In Animal Farm, Old Major has inspired the animals to strive for a better life because he claims that "the life of an animal is misery and slavery." The animals work hard but are only fed enough to stop them from starving and they are worked extremely hard. An important quote from chapter one which supports the argument that the animals are motivated by basic necessities such as food and rest can be found during Old Major's speech when he suggests that the rebellion is the only way to ensure better conditions and a brighter future. He says, "Remove Man from the scene, and the root cause of hunger and overwork is abolished for ever." The "riches" that Old Major sings about in Beasts of England are not material wealth but "wheat and barley, oats and hay..."
The animals have so much trust in the anticipated well-meaning of the pigs and the foundations of Animalism that they do not suspect anything when things begin to change and the pigs appear to adopt those very habits that Old Major warned the animals about. In chapter five, many of the animals favor Snowball's proposed three-day week but some like Napoleon's idea of the "full manger" which means the animals are divided but still their motivations are food and rest, whether sooner or later.
By chapter six, Napoleon's bullying is evident and the animals are completely overworked and have their rations halved if they refuse to work on Sundays. However, because the animals know it is for their own benefit in the long run, they do not complain. For the time being, it is enough for the animals that they at least do not have less food than they had when Jones was in charge and they dream of how life will be with the windmill completed. When it is destroyed, apparently by Snowball, Napoleon offers a half-bushel or even a bushel of apples for his capture.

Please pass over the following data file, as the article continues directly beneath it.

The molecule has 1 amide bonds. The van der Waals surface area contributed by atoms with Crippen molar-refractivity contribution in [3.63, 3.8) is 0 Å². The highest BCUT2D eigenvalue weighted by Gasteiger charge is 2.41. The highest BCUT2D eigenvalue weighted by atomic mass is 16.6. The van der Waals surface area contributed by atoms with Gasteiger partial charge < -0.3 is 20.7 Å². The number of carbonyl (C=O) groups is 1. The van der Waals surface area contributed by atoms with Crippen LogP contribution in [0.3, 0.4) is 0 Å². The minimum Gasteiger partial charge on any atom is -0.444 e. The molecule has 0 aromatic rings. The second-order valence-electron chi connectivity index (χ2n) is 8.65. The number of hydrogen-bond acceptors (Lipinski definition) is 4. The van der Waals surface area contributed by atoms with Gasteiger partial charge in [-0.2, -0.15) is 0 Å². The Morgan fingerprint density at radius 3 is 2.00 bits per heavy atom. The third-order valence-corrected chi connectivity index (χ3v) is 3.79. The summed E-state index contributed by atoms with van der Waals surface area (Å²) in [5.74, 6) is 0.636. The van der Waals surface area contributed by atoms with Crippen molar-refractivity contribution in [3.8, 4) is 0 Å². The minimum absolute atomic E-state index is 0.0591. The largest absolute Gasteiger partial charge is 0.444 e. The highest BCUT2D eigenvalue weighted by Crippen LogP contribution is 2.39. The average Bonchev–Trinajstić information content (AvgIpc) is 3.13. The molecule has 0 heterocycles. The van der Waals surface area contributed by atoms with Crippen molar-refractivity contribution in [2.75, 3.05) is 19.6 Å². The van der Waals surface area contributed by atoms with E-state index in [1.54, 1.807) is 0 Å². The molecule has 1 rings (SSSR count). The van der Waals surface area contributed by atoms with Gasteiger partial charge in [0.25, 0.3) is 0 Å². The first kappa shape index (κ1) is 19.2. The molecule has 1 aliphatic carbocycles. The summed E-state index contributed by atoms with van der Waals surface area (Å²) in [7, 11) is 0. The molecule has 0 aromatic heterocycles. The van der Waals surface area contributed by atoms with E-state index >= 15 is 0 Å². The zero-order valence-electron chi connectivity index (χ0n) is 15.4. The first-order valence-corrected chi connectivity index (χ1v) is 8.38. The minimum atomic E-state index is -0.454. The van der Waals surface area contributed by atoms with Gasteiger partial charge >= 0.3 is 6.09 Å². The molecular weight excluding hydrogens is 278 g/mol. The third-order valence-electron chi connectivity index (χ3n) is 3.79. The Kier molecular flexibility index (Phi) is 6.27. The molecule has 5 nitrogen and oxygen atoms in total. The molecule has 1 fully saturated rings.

By chapter 7, the farm is in trouble and the animals are near starvation. Napoleon uses scare tactics to motivate the animals. Boxer feels responsible for some of the difficulties and proposes to work even harder. However, the work on the windmill (chapter 8) is a huge success to date and the thought of how it will allow for an abundance of food and more relaxation once it is completely finished motivates the animals despite their exhaustion.
Life does not improve for the animals but they no longer recall life under Jones. They only know that it is better because Squealer tells them so. They do not give up hope of a life where they will have an abundance of food and enough rest but when the pigs emerge walking on two legs and "All animals are equal but some animals are more equal than others" it is apparent that the concept of Animalism has been abandoned. The animals had never wanted human luxuries but the pigs had had other ideas.